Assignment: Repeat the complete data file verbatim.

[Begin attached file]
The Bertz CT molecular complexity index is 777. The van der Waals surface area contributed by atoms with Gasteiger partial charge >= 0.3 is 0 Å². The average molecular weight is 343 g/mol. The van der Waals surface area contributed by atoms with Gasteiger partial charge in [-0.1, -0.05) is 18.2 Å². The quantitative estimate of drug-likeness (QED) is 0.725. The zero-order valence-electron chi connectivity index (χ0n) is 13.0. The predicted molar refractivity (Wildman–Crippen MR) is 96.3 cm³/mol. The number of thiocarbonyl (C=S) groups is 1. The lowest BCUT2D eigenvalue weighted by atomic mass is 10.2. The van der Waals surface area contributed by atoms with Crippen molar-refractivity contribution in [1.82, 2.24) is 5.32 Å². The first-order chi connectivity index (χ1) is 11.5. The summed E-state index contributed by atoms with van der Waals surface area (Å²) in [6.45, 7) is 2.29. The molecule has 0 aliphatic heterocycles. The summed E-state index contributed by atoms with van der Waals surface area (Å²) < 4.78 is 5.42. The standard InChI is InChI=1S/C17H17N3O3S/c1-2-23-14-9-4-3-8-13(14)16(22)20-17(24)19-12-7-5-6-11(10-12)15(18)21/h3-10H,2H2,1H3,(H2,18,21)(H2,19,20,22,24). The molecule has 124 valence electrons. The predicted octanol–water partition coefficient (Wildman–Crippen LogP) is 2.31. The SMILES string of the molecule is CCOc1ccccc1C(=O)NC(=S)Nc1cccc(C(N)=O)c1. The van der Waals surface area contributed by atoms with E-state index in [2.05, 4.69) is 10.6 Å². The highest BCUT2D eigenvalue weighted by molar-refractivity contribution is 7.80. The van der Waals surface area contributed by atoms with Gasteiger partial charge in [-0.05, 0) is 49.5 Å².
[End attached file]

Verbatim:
The Bertz CT molecular complexity index is 777. The van der Waals surface area contributed by atoms with Gasteiger partial charge >= 0.3 is 0 Å². The average molecular weight is 343 g/mol. The van der Waals surface area contributed by atoms with Gasteiger partial charge in [-0.1, -0.05) is 18.2 Å². The quantitative estimate of drug-likeness (QED) is 0.725. The zero-order valence-electron chi connectivity index (χ0n) is 13.0. The predicted molar refractivity (Wildman–Crippen MR) is 96.3 cm³/mol. The number of thiocarbonyl (C=S) groups is 1. The lowest BCUT2D eigenvalue weighted by atomic mass is 10.2. The van der Waals surface area contributed by atoms with Crippen molar-refractivity contribution in [1.82, 2.24) is 5.32 Å². The first-order chi connectivity index (χ1) is 11.5. The summed E-state index contributed by atoms with van der Waals surface area (Å²) in [6.45, 7) is 2.29. The molecule has 0 aliphatic heterocycles. The summed E-state index contributed by atoms with van der Waals surface area (Å²) < 4.78 is 5.42. The standard InChI is InChI=1S/C17H17N3O3S/c1-2-23-14-9-4-3-8-13(14)16(22)20-17(24)19-12-7-5-6-11(10-12)15(18)21/h3-10H,2H2,1H3,(H2,18,21)(H2,19,20,22,24). The molecule has 124 valence electrons. The predicted octanol–water partition coefficient (Wildman–Crippen LogP) is 2.31. The SMILES string of the molecule is CCOc1ccccc1C(=O)NC(=S)Nc1cccc(C(N)=O)c1. The van der Waals surface area contributed by atoms with E-state index in [2.05, 4.69) is 10.6 Å². The highest BCUT2D eigenvalue weighted by molar-refractivity contribution is 7.80. The van der Waals surface area contributed by atoms with Gasteiger partial charge in [-0.05, 0) is 49.5 Å².